Tuesday, September 18, 2012

Defending Tina Brown's Newsweek Rage

If you follow the magazine industry like I do, then you're reading a lot about how people are freaking out about Newsweek's allegedly incendiary cover this week, which features a crowd of Middle East Muslims and the cover line "Muslim Rage." (See here for just one example.)

The commentary on the cover is incendiary, and ridiculous. Some of the criticism is of the cover, and other criticism is over the cover story author, a former Muslim turned harsh critic of Islam (especially in its more conservative and radical forms) named Ayaan Hirsi Ali.

Frankly, it's a good cover. Not awesome, but a good cover. For that matter, the 2008 New Yorker cover that sent the Obamaites into hysterics (it showed the Obamas dressed as radicals) was also a good cover. I am not sure what standards people are bringing to the conversation when they write (as they have) that the Newsweek cover is beyond the pale, unacceptable, and evidence of incompetence.

No, the evidence of Tina Brown's Newsweek incompetence was her absolutely reprehensible defense and promotion of a recent Newsweek cover story by Niall Ferguson, a story that has been ripped to shreds over its blatant (and easily disproved) lies.

Newsweek is not what it used to be. It is a Tina Brown vehicle, with all the good and bad that implies. But not everything she does that is provocative and controversial is bad. One of the silliest complaints I've read lately is that Brown's covers and other efforts are designed to get people talking about the magazine. Well, duh; that is what covers are supposed to do. Get people to talk about the magazine, get people to therefore read the magazine, sell more copies, feed more people to advertisers. You might not like that business model, but Brown didn't invent it.

There is some political ideology at work here. Leftwing critics have no problem making sweeping statements about the Muslim world when it supports their viewpoints; see any number of "Why they hate us" arguments against American policy in the Middle East or other justifications for anti-U.S. or anti-Israeli actions among radicals in the Middle East. But Ali brings up very disturbing claims that the Islamist fringe isn't as small as liberals like to think it is, and if you think about how the body of non-radical American Christian conservatives occasionally helps or is silent about the violence and hate-mongering of the Christian nationalist fringe in this country, then her argument at least deserves a hearing. Newsweek provided it; snarkers attacked it.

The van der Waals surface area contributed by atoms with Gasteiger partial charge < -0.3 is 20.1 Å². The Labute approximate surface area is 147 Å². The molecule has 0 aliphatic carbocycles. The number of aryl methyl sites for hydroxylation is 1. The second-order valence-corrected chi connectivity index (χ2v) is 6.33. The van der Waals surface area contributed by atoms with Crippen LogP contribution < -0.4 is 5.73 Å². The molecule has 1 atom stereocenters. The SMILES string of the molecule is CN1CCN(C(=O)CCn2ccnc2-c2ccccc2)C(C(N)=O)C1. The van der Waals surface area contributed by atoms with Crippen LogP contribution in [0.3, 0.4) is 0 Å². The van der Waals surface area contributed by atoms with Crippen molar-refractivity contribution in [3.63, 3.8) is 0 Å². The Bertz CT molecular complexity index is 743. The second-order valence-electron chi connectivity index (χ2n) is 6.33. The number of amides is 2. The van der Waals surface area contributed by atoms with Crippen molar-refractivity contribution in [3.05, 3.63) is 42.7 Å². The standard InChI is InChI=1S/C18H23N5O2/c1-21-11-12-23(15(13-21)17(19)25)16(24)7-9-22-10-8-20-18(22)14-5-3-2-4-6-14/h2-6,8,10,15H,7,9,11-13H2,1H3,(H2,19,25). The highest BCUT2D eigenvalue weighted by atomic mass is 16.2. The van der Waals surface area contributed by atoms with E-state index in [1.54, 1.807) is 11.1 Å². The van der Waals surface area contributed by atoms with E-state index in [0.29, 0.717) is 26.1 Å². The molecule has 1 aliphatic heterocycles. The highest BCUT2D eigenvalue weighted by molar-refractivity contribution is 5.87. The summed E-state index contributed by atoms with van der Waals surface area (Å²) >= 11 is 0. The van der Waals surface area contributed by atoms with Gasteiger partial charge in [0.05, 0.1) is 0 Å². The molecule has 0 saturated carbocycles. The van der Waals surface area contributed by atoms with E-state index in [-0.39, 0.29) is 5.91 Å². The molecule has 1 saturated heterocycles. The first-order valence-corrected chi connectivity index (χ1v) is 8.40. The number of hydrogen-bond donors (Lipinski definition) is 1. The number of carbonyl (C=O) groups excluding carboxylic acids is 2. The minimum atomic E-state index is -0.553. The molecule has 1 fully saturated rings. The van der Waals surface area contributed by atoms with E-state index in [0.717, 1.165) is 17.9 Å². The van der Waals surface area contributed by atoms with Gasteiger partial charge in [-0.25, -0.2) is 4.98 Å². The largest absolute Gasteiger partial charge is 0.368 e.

As someone who has produced magazines with cover images or content that sparked unjustified criticism and insult to me and my staff, all I can say is that critics should focus their criticism on what Newsweek is really doing wrong, not on imagined outrages. They will still be plenty busy, I assure you.

Saturday, September 15, 2012

Everywhere Signs

If you can't read the yellow sign on the propped-open door, don't feel bad; perhaps the store employees couldn't read it, either.


Saturday, September 1, 2012

Jonah Lehrer Reminds Us of Something Important

Wired magazine announces that it, too, is ending its relationship with science writer Jonah Lehrer, who has been undergoing a public humiliation as his New Yorker and other writing gigs have been found to be rife with re-used or even made-up information.

The final paragraph of Huffington Post's article is significant, because it points out the importance of the often-underappreciated work of editing and review. It quotes a media scholar:
Lehrer's transgressions are inexcusable—but I can't help but think that the industry he (and I) work for share some of the blame for his failure. I'm 10 years older than Lehrer, and unlike him, my contemporaries and I had all of our work scrutinized by layers upon layers of editors, top editors, copy editors, fact checkers and even (heaven help us!) subeditors before a single word got published
It's worth noting that Newsweek magazine was publicly shamed when its recent cover story on the election was found to be rife with errors and it admitted that it does not fact check its articles. The magazine even offered the lame excuse that the writer, conservative Niall Ferguson, was writing opinion, as if that means they're not responsible for determining if the charges – presented as fact – in his opinion piece are truth, errors, or lies.

Editing still matters. Editorial review, research, argument, and contemplation still matter. Speed and opinion should not be the highest goals for media.